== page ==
The problem that space has presented military thinkers since the ‘50s is where to draw the line between air and space activities. In broad strokes, the United States very quickly ruled everything above ground is the domain of the air force, while the Soviet Union drew a line and distinguished between air and space as zones of operation and divvied responsibilities as such.

Back then, military space assets were quite limited and authority over activities in space were given to the Strategic Rocket Forces — the branch of the Soviet and now Russian military with command authority over nuclear ballistic missiles. The left the branch responsible for space launches and whatever military hardware was placed into orbit.

This state of affairs began to change in the 1980s, when command over Soviet space assets were subordinated directly under the Ministry of Defense in light of their expanding role. In 1992, after the collapse of the Soviet Union, the new Russia created a special branch, the Space Forces, to oversee space launch, space defenses, long-range radars, and so on.

Mostly due to bureaucratic agendas driven by a variety of defense ministers over the next 20 years, the space forces moved in and out of the Strategic Rocket Forces again. Much of the thinking was driven by observation of American offensive strategies seen in Yugoslavia, Iraq and Afghanistan — unified attacks from the air involving heavy use of space assets.

Russian President Vladimir Putin, foreground left, looks at exhibits as he visits the Cosmonautics Memorial Museum in Moscow, Russia, on April 11, 2014. (Alexei Nikolsky/Sputnik via AP)

“In the 2000s, it became clear that missile defense and air defense were becoming closer, that long-range radars are adept not only at tracking missiles, but also for control of airspace and tracking satellites in orbit,” says Pavel Luzin, an independent Russian space and defense analyst. “So in 2011, Russia’s space forces were merged with the air defense forces.”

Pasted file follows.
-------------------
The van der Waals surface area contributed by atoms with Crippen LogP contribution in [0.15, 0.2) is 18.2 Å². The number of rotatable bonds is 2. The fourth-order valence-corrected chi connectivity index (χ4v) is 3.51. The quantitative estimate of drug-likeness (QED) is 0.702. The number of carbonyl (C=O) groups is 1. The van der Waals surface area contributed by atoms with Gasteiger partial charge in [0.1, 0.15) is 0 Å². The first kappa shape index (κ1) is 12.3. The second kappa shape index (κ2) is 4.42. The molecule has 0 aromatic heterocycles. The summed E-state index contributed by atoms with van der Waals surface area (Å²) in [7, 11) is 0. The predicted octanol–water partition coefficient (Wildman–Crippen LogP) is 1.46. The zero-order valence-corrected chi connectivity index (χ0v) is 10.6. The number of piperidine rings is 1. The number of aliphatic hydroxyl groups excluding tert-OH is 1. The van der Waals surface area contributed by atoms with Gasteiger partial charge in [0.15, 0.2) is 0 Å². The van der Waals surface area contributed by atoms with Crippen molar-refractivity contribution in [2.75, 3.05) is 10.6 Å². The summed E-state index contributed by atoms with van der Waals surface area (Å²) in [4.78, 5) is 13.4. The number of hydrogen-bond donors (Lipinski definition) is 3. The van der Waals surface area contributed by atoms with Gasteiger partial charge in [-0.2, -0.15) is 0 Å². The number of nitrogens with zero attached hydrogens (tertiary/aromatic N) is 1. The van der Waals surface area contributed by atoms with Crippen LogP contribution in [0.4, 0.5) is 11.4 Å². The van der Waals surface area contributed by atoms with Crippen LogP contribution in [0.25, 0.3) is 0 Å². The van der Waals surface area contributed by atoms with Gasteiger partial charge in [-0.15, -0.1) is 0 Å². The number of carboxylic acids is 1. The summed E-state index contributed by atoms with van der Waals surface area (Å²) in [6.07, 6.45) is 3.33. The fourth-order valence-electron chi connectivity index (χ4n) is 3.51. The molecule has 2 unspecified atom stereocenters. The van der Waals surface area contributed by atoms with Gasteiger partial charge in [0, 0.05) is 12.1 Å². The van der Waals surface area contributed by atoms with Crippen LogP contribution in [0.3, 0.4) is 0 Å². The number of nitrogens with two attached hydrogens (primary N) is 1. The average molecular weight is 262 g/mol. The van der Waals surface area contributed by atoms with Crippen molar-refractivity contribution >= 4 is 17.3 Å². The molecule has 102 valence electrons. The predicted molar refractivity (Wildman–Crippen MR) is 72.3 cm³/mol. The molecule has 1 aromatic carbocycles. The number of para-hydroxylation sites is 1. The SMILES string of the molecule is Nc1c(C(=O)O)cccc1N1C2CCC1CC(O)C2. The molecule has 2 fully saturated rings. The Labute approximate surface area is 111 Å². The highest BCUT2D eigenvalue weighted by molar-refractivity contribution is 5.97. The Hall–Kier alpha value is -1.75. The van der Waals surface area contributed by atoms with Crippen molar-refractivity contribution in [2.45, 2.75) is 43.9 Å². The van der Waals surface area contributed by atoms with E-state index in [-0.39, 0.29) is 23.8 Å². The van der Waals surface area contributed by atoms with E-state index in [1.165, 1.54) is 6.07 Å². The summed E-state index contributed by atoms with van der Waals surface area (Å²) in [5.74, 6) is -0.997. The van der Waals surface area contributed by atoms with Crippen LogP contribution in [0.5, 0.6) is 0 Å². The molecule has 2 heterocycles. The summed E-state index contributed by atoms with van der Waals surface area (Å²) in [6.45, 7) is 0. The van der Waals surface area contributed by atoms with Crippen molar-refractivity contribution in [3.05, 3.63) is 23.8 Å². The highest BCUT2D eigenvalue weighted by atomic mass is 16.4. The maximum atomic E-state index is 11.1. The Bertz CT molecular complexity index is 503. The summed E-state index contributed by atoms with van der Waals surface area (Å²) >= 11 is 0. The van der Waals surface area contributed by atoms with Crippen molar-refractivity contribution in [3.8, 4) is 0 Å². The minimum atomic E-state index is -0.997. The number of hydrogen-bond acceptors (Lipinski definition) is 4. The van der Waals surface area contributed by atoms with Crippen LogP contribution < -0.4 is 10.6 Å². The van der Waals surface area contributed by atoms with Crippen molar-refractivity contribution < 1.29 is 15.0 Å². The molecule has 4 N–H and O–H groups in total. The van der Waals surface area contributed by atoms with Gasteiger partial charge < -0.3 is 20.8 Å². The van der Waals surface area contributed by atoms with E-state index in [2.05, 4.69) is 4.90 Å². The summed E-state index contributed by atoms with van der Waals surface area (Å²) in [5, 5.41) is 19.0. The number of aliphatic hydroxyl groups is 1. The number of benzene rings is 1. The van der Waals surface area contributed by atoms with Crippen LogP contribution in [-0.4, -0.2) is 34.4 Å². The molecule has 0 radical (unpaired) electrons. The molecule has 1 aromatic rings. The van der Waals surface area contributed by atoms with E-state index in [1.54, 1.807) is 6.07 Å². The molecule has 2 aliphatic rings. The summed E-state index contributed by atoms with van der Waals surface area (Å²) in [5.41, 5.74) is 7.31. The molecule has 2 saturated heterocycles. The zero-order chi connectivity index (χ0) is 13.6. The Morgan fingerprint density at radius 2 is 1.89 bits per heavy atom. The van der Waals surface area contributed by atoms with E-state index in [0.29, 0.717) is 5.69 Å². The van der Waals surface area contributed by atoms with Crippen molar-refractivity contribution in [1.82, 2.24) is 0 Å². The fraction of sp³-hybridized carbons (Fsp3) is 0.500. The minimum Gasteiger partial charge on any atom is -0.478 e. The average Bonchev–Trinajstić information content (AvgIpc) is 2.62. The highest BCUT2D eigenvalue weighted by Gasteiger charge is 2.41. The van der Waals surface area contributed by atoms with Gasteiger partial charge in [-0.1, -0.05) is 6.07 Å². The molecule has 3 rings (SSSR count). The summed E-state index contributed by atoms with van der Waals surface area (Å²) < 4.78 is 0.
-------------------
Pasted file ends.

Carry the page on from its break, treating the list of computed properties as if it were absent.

But there was much overlap between the newly christened Aerospace Defense Forces and the Air Force, leading to their consolidation into the Aerospace Forces (VKS) in 2015.


Russia’s gradual integration of space forces with the air force represents something of an evolution in thinking over time — though bureaucratic factors should not be overlooked — concerning where air and space meet and how to operate in and between them. Where there was once a gap, Russia now sees a unified theater.

Much of this has to do with evolving aerospace technologies, and their uses. Whereas there was once a line dividing the air and space theaters, about 40km and 100km according to Maxim Shepovalenko, an analyst at the Moscow-based Center for the Analysis of Strategies and Technologies, there is now a unified aerospace theater.

Moreover, the aerospace domain is now a strategic one. “Fighting in the integrated aerospace domain with strategic goals in mind, both offensively and defensively, requires unity of effort and command,” Shepovalenko says before quoting Giulio Douhet, a noted air power theorist, on adapting to the changing nature of war.

Russia clearly sees itself as the disadvantaged force in aerospace, especially when it comes to military space applications. For years now, they have attempted to coax the United States to sign on to a Russian proposal to the U.N. calling for an international pledge to refrain from first placement of weapons in outer space. The U.S. and EU have refrained from signing on.

The U.S. objections are reasonable enough: Russia’s proposal, backed by China, does not adequately define space weapons and overlooks an entire class of weapons being developed by those two countries: ground-launched anti-satellite weapons. Russia reportedly ran a test of a direct-ascent ASAT missile earlier this year.

U.S. hesitance to sign onto Russia’s proposal has been used by Russian media and officials to accuse Washington of attempting to gain an upper-hand in a coming cosmic arms race. Trump’s proposal to create a U.S. space force struck similar chords in Moscow, with the Russian Foreign Ministry spokesperson, Maria Zakharova, railing against it on June 20th.

“The most alarming thing about this news is the aim of his instructions, namely to ensure domination in space,” Zakharova said. Repeating previous accusations, she claimed the proposal masked “plans to bring weapons into space with the aim of possibly staging military action there.”

As is customary for Russian officials, she said such plans would have a “destabilizing effect on strategic stability and international security.”
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[*] posted on 24-6-2018 at 04:08 PM

Key Lawmaker Expects Congress to Begin Creating New Space Force (UPDATED)


By Jon Harper

A leader of a powerful congressional committee expects legislators to begin developing a framework in the coming months for the new Space Force that President Donald Trump wants to establish.

On June 18, the commander-in-chief directed the Defense Department to start setting up a Space Force that would be “separate but equal” to the Air Force and the other services.

Rep. Mike Rogers, R-Ala., a member of the House Armed Services Committee, voiced support for the initiative June 21 during a breakfast on Capitol Hill hosted by the Mitchell Institute for Aerospace Studies.